Instead of a worthwhile give and take, Williams got barraged with gripes from a roomful of snarling Rodney Dangerfields, all complaining that an ANC commissioner can’t get any respect. They weren’t interested in any talk of cost cutting, and nearly all had areas where they thought spending should be substantially increased. By the end of the session, ANC commissioners were shouting each other down.

Williams began the meeting by joking, as he often does, “Please limit your questions to 30 minutes.” But ANC commissioners wouldn’t know a joke from a lecture on Robert’s Rules of Order. After the crowd attempted to silence one commissioner who had gone on too long, she earnestly protested, “But I haven’t used my 30 minutes yet.”


The first debate among the 14 candidates in the Ward 6 council race turned into a shootout between the Rev. George Stallings and public safety advocate Sandy McCall. Right out of the starting blocks, Stallings challenged McCall’s advocacy of a law cracking down on “cursing, fighting, urinating, drinking” within 100 yards of a bar, restaurant, school, library, or other public gathering place.

“We cannot look at pissing on streets the same way we look at drugs in this city,” the minister said to applause from some in the crowd of 300 at Hine Junior High School Feb. 19. McCall’s single-issue emphasis on beefing up law enforcement energizes and polarizes Ward 6 voters.

But he drew the biggest applause of the evening when he confronted Stallings after the break-away Catholic priest urged his rivals to join in his pledge to give back the post’s annual $80,000 salary if elected to the council.

“If I was getting money from all your tax-exempt churches, I wouldn’t accept a salary, either,” McCall told Stallings. The audience roared.

The first forum, for the most part, was a learning experience for the contenders. Sharon Ambrose appeared to have the largest number of supporters in the auditorium, which also contained a sizable faction of undecided voters—a rarity for D.C. candidate forums. But Ambrose was just beginning to hit her stride when she was cut off in midsentence in her closing statement. That prompted chants of “Let her speak!” from the audience, but she didn’t get to.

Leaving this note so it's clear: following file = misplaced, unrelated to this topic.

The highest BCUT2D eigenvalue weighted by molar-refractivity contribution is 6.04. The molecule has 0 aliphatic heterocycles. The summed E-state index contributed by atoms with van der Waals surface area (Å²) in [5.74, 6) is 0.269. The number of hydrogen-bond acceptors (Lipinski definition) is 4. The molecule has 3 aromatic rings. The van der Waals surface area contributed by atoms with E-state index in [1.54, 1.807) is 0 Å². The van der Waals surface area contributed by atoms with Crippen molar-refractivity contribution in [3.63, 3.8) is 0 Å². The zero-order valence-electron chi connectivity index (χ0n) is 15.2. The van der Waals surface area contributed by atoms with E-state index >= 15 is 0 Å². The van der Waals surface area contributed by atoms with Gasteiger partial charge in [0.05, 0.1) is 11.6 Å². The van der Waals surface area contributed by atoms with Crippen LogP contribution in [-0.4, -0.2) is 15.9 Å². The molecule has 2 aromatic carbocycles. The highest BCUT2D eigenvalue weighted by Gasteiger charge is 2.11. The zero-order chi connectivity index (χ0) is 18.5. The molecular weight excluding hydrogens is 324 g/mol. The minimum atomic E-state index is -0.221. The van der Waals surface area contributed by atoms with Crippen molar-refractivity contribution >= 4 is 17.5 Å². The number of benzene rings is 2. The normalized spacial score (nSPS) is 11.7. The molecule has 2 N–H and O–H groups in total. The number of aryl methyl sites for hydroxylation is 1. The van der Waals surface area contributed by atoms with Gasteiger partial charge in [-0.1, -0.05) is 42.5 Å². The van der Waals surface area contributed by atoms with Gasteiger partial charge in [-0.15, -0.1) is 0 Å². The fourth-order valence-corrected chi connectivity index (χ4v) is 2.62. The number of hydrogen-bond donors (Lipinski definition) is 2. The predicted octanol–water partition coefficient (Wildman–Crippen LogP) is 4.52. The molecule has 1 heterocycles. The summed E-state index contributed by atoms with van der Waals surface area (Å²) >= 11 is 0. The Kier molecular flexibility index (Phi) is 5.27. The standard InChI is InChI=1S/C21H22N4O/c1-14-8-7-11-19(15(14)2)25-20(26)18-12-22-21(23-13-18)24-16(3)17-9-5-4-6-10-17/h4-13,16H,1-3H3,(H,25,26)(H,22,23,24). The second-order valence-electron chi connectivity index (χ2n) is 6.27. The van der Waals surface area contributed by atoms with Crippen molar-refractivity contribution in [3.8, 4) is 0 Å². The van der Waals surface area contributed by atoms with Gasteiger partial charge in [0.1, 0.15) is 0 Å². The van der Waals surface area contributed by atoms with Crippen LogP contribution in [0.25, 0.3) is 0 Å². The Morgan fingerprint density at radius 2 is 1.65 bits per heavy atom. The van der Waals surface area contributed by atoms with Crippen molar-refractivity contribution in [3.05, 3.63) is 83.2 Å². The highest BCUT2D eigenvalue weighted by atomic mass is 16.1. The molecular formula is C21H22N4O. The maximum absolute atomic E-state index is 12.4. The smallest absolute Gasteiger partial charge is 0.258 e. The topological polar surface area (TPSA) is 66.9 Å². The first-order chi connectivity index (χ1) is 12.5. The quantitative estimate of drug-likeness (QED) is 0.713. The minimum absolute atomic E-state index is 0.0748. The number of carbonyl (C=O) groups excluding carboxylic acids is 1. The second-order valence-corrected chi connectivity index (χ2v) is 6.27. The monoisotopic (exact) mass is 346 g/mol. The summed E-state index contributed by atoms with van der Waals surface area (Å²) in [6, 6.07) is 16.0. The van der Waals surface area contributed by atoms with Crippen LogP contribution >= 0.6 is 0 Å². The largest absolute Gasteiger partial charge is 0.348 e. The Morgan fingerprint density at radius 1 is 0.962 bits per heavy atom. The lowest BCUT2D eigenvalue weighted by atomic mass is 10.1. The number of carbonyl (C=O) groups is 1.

John Capozzi, the only candidate with prior capaign experience, didn’t use his supposed advantage to get ahead of his various opponents. Capozzi performed competently, but not that much better than the novices. In a bit of self-promotion, Capozzi thanked “those who have asked” about his broken nose, which he said was mending nicely since his clash with a gang of thieves after he stumbled onto a burglary in progress last month.

LL didn’t hear anyone ask.

Rob Robinson seemed to make the only news of the night when he embraced the control board’s review of Initiative 51, passed overwhelmingly by the voters last fall to open up the property-tax appeals process to public scrutiny. Robinson said councilmembers told him in December they realized the initiative created problems for small businesses, but they preferred to do nothing and let the control board tackle the issue.

That’s standard behavior for the council.CP